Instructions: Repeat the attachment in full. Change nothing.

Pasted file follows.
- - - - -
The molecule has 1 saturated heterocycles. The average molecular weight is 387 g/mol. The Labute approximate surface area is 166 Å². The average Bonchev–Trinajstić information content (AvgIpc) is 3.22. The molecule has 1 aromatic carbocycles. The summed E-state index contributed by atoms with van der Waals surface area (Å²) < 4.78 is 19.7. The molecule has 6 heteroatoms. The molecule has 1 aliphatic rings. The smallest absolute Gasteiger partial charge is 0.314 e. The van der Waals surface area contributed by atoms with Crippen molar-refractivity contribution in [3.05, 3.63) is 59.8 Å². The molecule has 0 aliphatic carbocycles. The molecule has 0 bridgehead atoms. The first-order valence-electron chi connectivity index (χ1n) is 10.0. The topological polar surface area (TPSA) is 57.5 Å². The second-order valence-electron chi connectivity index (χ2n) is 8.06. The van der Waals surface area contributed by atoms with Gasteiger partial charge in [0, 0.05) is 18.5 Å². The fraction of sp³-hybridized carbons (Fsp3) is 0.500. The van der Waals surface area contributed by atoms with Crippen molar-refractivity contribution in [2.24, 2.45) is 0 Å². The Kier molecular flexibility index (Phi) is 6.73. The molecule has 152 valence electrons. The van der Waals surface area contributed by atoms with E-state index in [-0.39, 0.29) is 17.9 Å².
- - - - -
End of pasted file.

The molecule has 1 saturated heterocycles. The average molecular weight is 387 g/mol. The Labute approximate surface area is 166 Å². The average Bonchev–Trinajstić information content (AvgIpc) is 3.22. The molecule has 1 aromatic carbocycles. The summed E-state index contributed by atoms with van der Waals surface area (Å²) < 4.78 is 19.7. The molecule has 6 heteroatoms. The molecule has 1 aliphatic rings. The smallest absolute Gasteiger partial charge is 0.314 e. The van der Waals surface area contributed by atoms with Crippen molar-refractivity contribution in [3.05, 3.63) is 59.8 Å². The molecule has 0 aliphatic carbocycles. The molecule has 0 bridgehead atoms. The first-order valence-electron chi connectivity index (χ1n) is 10.0. The topological polar surface area (TPSA) is 57.5 Å². The second-order valence-electron chi connectivity index (χ2n) is 8.06. The van der Waals surface area contributed by atoms with Gasteiger partial charge in [0, 0.05) is 18.5 Å². The fraction of sp³-hybridized carbons (Fsp3) is 0.500. The van der Waals surface area contributed by atoms with Crippen molar-refractivity contribution in [2.24, 2.45) is 0 Å². The Kier molecular flexibility index (Phi) is 6.73. The molecule has 152 valence electrons. The van der Waals surface area contributed by atoms with E-state index in [-0.39, 0.29) is 17.9 Å².